Motorola Inc issued better-than-expected third-quarter results and an upbeat forecast, rushing out its earnings report early to counter a Moody's downgrade of its debt and concern about its future. \nThe company announced Monday a US$116 million profit and cited a boom in orders for new cellphones as evidence its stuttering recovery remains on track despite a pending leadership change and Wall Street's skepticism. \nSales -- a figure watched closely as a barometer of its health -- rose 5 percent instead of falling as many industry experts had predicted. \nEven its money-losing semiconductor business, which the company said last week it intends to spin off, picked up more orders in a modest recovery that could stir up more interest among prospective buyers. \nNet earnings for the three months ended Sept. 27 amounted to US$0.05 a share, compared with a gain of US$111 million, or US$0.05 a share, for the same period last year. Excluding US$16 million in special charges, earnings were US$132 million or US$0.06 per share -- US$0.03 higher than the consensus estimate of analysts surveyed by Thomson First Call. \nRevenues climbed to US$6.83 billion from US$6.53 billion, thanks partly to an 8 percent jump at its No. 1 business unit, mobile phones, which totaled US$2.9 billion. \nThe Schaumburg, Illinois-based company increased its guidance for fourth-quarter sales to between US$7.5 billion and US$7.8 billion, up from US$7.4 billion. \n"We are now seeing early results from the decisive actions taken in a very difficult telecom and semiconductor global environment over the last three years," said president and chief operating officer Mike Zafirovski. \nMotorola had scheduled its earnings report to be released yesterday after the close of trading. It decided instead to issue them before the stock market opened Monday as a result of the downgrade of its debt late Friday by Moody's to one step above junk status. \nMoody's said it made the downgrade in light of "the weakened outlook for most of Motorola's business segments" and expected changes after the resignation of chairman and CEO Christopher Galvin, who is staying on until a successor is named. \nBut company officials strongly disagreed with that characterization, and Zafirovski, who is a candidate to replace Galvin, said the third quarter "signals some positive momentum in key aspects of our business." \nMost notably, orders rose 25 percent from a year earlier -- including 44 percent for its cellphone business, to US$3.7 billion. While declining market share in China caused a drop in operating earnings for the phone unit -- to US$165 million from US$225 million -- the company cited strengthened demand in North America and elsewhere. \nZafirovski acknowledged to analysts that the company has been slow to come to market with some of its camera phones. Competitors have gotten a significant head start with that item, one of the hottest new consumer electronics products. \n"We wish we'd have had more camera phones earlier in the year," he said on an afternoon conference call. "But they will be 50 percent of our portfolio in Q4." \nCompany executives also maintained that Motorola is in strong position to repay its debt that matures in 2005 despite concerns voiced by Moody's and others. Galvin called it one of the strongest quarters in its 75-year history, emphasizing a strengthened financial situation. \n"Not since 1983, 20 years ago, has Motorola had such a strong balance sheet," he said. "This is not by chance. We generated US$1.1 billion of positive operating cash flow this quarter."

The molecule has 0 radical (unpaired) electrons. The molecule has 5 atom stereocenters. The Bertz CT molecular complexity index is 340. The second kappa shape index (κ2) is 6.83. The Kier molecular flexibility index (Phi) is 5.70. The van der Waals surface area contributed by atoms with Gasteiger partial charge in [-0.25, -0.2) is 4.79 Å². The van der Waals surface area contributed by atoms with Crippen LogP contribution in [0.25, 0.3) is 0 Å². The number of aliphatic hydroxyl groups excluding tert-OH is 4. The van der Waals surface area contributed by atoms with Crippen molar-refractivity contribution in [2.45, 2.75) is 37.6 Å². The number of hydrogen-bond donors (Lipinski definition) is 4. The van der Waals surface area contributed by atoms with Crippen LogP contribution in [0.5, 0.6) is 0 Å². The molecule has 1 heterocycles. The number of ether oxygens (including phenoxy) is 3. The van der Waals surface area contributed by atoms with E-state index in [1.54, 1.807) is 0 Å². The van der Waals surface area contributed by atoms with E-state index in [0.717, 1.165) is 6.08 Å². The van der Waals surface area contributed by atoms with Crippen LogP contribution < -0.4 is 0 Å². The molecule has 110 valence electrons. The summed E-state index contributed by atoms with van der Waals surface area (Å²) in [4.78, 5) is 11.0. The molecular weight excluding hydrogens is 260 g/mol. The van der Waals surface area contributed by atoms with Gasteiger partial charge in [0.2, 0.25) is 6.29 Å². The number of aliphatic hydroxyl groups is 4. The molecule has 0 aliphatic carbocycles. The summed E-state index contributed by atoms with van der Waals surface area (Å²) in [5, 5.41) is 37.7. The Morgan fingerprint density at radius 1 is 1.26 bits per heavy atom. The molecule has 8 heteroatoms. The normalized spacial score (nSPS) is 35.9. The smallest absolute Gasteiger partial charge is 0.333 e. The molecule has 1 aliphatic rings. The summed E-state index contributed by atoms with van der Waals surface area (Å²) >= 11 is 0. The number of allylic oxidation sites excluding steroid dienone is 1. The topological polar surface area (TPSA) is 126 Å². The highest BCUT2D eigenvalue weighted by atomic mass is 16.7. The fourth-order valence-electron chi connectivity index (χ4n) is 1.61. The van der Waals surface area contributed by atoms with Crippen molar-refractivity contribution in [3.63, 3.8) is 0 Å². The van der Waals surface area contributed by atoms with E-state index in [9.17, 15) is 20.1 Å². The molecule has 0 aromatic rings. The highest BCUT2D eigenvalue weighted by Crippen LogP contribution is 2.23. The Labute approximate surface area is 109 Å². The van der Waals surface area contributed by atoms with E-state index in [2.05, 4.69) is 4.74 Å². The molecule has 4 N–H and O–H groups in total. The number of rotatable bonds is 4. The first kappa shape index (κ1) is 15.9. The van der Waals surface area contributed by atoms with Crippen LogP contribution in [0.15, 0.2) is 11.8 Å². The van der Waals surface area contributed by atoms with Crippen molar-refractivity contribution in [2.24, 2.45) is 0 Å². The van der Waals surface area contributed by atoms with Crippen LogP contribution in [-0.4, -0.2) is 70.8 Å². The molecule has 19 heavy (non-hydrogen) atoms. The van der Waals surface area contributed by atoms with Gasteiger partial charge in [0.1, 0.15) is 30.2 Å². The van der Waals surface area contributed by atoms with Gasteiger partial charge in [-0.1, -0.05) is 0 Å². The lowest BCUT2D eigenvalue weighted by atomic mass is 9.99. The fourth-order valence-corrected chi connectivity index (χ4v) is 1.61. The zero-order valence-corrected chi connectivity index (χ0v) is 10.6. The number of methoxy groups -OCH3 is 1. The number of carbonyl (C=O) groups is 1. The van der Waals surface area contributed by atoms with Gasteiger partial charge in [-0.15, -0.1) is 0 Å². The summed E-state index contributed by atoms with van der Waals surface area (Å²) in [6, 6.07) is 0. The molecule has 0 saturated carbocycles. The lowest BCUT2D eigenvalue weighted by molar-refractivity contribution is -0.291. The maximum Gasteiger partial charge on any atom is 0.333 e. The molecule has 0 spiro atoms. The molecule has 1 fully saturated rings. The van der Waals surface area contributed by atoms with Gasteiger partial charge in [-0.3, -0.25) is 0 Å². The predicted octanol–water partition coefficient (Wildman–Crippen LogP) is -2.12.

NINE NEW CASES: The CECC said two locally transmitted cases of COVID-19, and seven imported ones – five women and two men – brought the nation’s total to 348 People who refuse to wear a mask on public transportation after being asked to do so would face a NT$3,000 to NT$15,000 fine, effective immediately, the Central Epidemic Command Center (CECC) said yesterday after announcing nine additional COVID-19 cases. In a move to curtail the spread of the novel coronavirus, the Ministry of Transportation and Communications on Tuesday announced that people must wear masks on trains and intercity buses, while Minister of Health and Welfare Chen Shih-chung (陳時中), who heads the center, on Tuesday said that people should wear them when they cannot maintain a social distance of 1.5m indoors. Chen yesterday